To assess treatment effects on Expanded Disability Status Scale (EDSS) score worsening and modified Rankin Scale (mRS) scores in the N-MOmentum trial of inebilizumab, a humanized anti-CD19 monoclonal antibody, in participants with neuromyelitis optica spectrum disorder (NMOSD).
Adults (N = 230) with aquaporin-4 immunoglobulin G-seropositive NMOSD or -seronegative neuromyelitis optica and an EDSS score ≤8 were randomized (3:1) to receive inebilizumab 300 mg or placebo on days 1 and 15. The randomized controlled period (RCP) was 28 weeks or until adjudicated attack, with an option to enter the inebilizumab open-label period. Three-month EDSS-confirmed disability progression (CDP) was assessed using a Cox proportional hazard model. The effect of baseline subgroups on disability was assessed by interaction tests. mRS scores from the RCP were analyzed by the Wilcoxon-Mann-Whitney odds approach.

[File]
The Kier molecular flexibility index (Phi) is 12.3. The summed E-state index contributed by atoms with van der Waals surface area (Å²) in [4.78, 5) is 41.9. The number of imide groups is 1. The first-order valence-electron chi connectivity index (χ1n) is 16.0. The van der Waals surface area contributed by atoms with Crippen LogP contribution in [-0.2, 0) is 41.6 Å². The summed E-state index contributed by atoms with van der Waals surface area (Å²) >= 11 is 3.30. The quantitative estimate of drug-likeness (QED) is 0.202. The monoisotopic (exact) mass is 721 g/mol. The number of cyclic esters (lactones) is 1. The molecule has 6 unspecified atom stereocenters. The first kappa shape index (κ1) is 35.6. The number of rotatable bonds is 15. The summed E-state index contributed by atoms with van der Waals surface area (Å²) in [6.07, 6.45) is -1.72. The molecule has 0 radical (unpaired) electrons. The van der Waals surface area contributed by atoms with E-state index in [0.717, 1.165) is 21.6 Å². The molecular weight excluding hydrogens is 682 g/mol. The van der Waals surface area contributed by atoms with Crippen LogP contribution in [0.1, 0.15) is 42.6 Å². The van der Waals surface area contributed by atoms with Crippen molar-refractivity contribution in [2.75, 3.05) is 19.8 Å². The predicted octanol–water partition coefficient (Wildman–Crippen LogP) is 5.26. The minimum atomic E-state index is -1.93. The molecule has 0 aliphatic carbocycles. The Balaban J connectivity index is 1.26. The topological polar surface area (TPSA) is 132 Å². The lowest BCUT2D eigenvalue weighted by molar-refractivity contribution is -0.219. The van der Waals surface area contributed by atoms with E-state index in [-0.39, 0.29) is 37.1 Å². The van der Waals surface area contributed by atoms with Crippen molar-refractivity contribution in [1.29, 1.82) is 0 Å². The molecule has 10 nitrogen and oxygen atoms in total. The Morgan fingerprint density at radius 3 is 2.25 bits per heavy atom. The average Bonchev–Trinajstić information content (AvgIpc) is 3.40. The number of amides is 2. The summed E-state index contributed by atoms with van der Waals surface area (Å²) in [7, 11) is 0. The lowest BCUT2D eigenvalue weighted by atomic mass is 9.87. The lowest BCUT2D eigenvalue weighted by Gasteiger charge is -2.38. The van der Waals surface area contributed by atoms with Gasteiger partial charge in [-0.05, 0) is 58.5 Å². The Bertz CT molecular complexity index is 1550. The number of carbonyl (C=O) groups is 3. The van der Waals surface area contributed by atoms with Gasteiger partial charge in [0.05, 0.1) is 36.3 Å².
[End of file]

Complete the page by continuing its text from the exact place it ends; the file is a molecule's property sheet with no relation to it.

Compared with placebo, inebilizumab reduced the risk of 3-month CDP (hazard ratio [HR]: 0.375; 95% CI: 0.148–0.952; p = 0.0390). Baseline disability, prestudy attack frequency, and disease duration did not affect the treatment effect observed with inebilizumab (HRs: 0.213–0.503; interaction tests: all p > 0.05, indicating no effect of baseline covariates on outcome). Mean EDSS scores improved with longer-term treatment. Inebilizumab-treated participants were more likely to have a favorable mRS outcome at the end of the RCP (OR: 1.663; 95% CI: 1.195–2.385; p = 0.0023).
Disability outcomes were more favorable with inebilizumab vs placebo in participants with NMOSD.
Classification of Evidence
This study provides Class II evidence that for patients with NMOSD, inebilizumab reduces the risk of worsening disability. N-MOmentum is registered at ClinicalTrials.gov: NCT02200770.